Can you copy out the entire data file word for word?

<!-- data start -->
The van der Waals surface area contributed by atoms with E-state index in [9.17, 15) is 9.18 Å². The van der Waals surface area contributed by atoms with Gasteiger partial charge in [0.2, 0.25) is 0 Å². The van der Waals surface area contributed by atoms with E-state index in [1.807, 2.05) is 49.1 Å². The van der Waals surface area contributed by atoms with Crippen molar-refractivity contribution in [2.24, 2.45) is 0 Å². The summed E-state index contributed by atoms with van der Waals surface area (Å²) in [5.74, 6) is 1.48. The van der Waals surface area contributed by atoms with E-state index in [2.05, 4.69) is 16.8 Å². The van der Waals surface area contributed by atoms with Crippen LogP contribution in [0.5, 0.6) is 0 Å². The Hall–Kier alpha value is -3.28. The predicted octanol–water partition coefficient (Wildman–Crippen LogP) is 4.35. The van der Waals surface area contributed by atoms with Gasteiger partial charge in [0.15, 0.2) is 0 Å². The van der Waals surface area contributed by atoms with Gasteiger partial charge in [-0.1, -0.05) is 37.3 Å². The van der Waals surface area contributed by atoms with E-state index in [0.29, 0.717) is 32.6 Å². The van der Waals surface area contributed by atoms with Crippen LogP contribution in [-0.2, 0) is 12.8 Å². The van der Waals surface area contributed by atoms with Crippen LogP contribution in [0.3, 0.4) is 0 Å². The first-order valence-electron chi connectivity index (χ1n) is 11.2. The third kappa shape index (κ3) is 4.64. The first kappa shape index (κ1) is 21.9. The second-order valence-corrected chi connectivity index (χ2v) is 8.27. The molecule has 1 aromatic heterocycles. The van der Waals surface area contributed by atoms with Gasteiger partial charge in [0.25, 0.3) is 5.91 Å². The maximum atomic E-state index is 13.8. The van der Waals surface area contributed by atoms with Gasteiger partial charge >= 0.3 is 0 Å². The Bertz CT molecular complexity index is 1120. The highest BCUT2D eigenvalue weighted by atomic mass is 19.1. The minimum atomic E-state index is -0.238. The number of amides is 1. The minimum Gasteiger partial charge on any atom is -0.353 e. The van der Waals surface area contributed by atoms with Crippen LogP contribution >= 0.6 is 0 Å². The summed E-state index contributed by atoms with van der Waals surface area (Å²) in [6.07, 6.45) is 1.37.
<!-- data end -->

The van der Waals surface area contributed by atoms with E-state index in [9.17, 15) is 9.18 Å². The van der Waals surface area contributed by atoms with Gasteiger partial charge in [0.2, 0.25) is 0 Å². The van der Waals surface area contributed by atoms with E-state index in [1.807, 2.05) is 49.1 Å². The van der Waals surface area contributed by atoms with Crippen molar-refractivity contribution in [2.24, 2.45) is 0 Å². The summed E-state index contributed by atoms with van der Waals surface area (Å²) in [5.74, 6) is 1.48. The van der Waals surface area contributed by atoms with E-state index in [2.05, 4.69) is 16.8 Å². The van der Waals surface area contributed by atoms with Crippen LogP contribution in [0.5, 0.6) is 0 Å². The Hall–Kier alpha value is -3.28. The predicted octanol–water partition coefficient (Wildman–Crippen LogP) is 4.35. The van der Waals surface area contributed by atoms with Gasteiger partial charge in [0.15, 0.2) is 0 Å². The van der Waals surface area contributed by atoms with Gasteiger partial charge in [-0.1, -0.05) is 37.3 Å². The van der Waals surface area contributed by atoms with E-state index in [0.29, 0.717) is 32.6 Å². The van der Waals surface area contributed by atoms with Crippen LogP contribution in [-0.2, 0) is 12.8 Å². The van der Waals surface area contributed by atoms with Crippen LogP contribution in [0.3, 0.4) is 0 Å². The first-order valence-electron chi connectivity index (χ1n) is 11.2. The third kappa shape index (κ3) is 4.64. The first kappa shape index (κ1) is 21.9. The second-order valence-corrected chi connectivity index (χ2v) is 8.27. The molecule has 1 aromatic heterocycles. The van der Waals surface area contributed by atoms with Gasteiger partial charge in [0.25, 0.3) is 5.91 Å². The maximum atomic E-state index is 13.8. The van der Waals surface area contributed by atoms with Gasteiger partial charge >= 0.3 is 0 Å². The Bertz CT molecular complexity index is 1120. The highest BCUT2D eigenvalue weighted by atomic mass is 19.1. The minimum atomic E-state index is -0.238. The number of amides is 1. The minimum Gasteiger partial charge on any atom is -0.353 e. The van der Waals surface area contributed by atoms with Crippen LogP contribution >= 0.6 is 0 Å². The summed E-state index contributed by atoms with van der Waals surface area (Å²) in [6.07, 6.45) is 1.37.